freelancerforhire

Pitch, Pitch, PITCH!

In Step-by-Step on November 23, 2009 at 8:54 pm

Phase 2, Step 2-

In the last installment of my Step-by-Step series I discussed getting your feet wet by blogging, contributing to some smaller websites, or writing for residual income sites like EHow and Infobarrel.

In this next step we’re assuming that you’ve gotten some good practice for formal writing, you’re feeling confident, and you’re read for the big leagues…not quite the big leagues but close enough for the moment.

Now get out there and show ’em how its done!

By this point you should already have some publications in mind (if not hop over and read this post).  For even more on where to go hunting for your first clip you can read a previous post on promising opportunities for beginners.

Once you have your sites set on a publication it’s time to consider which route to take – the “complete manuscript route” or the “query route”.  Both can be challenging.  For beginners it may seem less daunting to go the “complete manuscript route”; since a query package calls for clips that you may not have.

In the case of sending out a complete manuscript you have to be sure that you’ve completed these steps:

  • Set your sights on a publication who’s subject mater you feel comfortable tackling.
  • Study at least 3 back issues for their tone, and to avoid duplicating a recently run topic.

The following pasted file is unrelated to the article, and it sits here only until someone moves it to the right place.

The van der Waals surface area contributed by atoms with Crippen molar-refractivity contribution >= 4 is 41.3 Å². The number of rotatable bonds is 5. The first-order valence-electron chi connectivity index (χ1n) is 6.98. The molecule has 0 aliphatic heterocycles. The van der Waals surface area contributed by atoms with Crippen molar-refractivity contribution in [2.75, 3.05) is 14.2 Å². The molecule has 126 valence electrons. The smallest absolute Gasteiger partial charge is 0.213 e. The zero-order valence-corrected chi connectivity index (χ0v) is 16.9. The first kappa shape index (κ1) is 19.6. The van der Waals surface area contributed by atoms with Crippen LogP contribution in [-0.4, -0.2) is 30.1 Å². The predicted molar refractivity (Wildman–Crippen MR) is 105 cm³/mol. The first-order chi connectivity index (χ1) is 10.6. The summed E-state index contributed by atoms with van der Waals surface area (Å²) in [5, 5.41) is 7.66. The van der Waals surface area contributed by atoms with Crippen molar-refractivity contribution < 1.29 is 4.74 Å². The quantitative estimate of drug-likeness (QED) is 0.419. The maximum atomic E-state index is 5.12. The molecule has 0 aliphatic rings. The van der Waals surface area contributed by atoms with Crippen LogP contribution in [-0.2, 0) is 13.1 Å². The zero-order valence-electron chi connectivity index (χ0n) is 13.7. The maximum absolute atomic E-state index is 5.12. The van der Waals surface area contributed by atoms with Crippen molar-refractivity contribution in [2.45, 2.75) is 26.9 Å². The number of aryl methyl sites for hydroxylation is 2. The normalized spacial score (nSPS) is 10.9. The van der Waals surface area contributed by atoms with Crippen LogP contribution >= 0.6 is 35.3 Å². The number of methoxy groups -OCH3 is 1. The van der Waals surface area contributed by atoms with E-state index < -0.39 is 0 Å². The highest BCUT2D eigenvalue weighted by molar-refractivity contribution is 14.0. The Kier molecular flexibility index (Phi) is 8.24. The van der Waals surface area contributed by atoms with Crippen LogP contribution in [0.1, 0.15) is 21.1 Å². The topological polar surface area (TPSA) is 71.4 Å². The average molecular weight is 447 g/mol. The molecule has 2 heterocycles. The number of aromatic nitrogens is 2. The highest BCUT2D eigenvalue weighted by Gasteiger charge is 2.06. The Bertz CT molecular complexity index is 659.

• Pick an idea that fits their intended audience.
  • Review the publications writer’s guidelines and editorial calendar, if they have them.
  • Write an accurate, engaging, and error free manuscript that fits the publication – in terms on word count, tone, sidebars. etc.
  • Finally, you must write a well executed cover letter (for more on the cover letter check back soon).

A query package is similar to the cover letter, except a cover letter is written to accompany a complete manuscript and a query is written before to actual article is written, describing tot he editor in question an idea that you have.  If you don’t have any clips can you still send in a query?  Of course!  there’s no rule otherwise.  But, it may be easier to sell something you’ve already written as opposed to an idea, without some practice selling yourself and your writing first.

It’s easy to procrastinate and get hung up on this step, but no writing gets into print without first pitching.  My suggestion?  Write a couple queries and cover letters for yourself first, with no intention of sending them out, and give yourself a deadline.  Ask a friend or family member to hold you to that deadline.  Maybe even hand over that $50 you were going to spend on a handbag until you finish it.  Once you have it written without bloodshed it’ll be easier to write the next one (you may have to implement the same $50 dollar routine to get you moving on mailing out the real cover letter).

Go get ’em tiger!

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  1. Great group of suggestions!

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